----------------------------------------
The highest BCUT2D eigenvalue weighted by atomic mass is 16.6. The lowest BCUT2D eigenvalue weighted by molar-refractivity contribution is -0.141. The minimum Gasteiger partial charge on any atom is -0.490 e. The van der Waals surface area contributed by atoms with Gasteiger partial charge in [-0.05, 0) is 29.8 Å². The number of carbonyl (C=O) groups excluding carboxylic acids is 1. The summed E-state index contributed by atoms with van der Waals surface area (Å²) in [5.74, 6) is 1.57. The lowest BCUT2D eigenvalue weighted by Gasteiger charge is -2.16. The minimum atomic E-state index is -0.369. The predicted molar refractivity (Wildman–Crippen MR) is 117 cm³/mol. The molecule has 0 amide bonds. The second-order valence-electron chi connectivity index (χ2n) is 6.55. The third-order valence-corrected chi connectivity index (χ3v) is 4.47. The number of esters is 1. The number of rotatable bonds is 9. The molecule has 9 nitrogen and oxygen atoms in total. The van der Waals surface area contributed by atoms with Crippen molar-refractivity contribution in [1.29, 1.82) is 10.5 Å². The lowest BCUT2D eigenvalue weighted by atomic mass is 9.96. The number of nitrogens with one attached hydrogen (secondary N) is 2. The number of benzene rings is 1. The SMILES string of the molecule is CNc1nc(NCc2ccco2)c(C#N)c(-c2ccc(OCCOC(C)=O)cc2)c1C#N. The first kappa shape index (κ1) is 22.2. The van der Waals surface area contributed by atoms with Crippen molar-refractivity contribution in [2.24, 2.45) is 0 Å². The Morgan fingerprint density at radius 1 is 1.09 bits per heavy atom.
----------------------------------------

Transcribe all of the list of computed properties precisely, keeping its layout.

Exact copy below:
The highest BCUT2D eigenvalue weighted by atomic mass is 16.6. The lowest BCUT2D eigenvalue weighted by molar-refractivity contribution is -0.141. The minimum Gasteiger partial charge on any atom is -0.490 e. The van der Waals surface area contributed by atoms with Gasteiger partial charge in [-0.05, 0) is 29.8 Å². The number of carbonyl (C=O) groups excluding carboxylic acids is 1. The summed E-state index contributed by atoms with van der Waals surface area (Å²) in [5.74, 6) is 1.57. The lowest BCUT2D eigenvalue weighted by Gasteiger charge is -2.16. The minimum atomic E-state index is -0.369. The predicted molar refractivity (Wildman–Crippen MR) is 117 cm³/mol. The molecule has 0 amide bonds. The second-order valence-electron chi connectivity index (χ2n) is 6.55. The third-order valence-corrected chi connectivity index (χ3v) is 4.47. The number of esters is 1. The number of rotatable bonds is 9. The molecule has 9 nitrogen and oxygen atoms in total. The van der Waals surface area contributed by atoms with Crippen molar-refractivity contribution in [1.29, 1.82) is 10.5 Å². The lowest BCUT2D eigenvalue weighted by atomic mass is 9.96. The number of nitrogens with one attached hydrogen (secondary N) is 2. The number of benzene rings is 1. The SMILES string of the molecule is CNc1nc(NCc2ccco2)c(C#N)c(-c2ccc(OCCOC(C)=O)cc2)c1C#N. The first kappa shape index (κ1) is 22.2. The van der Waals surface area contributed by atoms with Crippen molar-refractivity contribution in [2.24, 2.45) is 0 Å². The Morgan fingerprint density at radius 1 is 1.09 bits per heavy atom.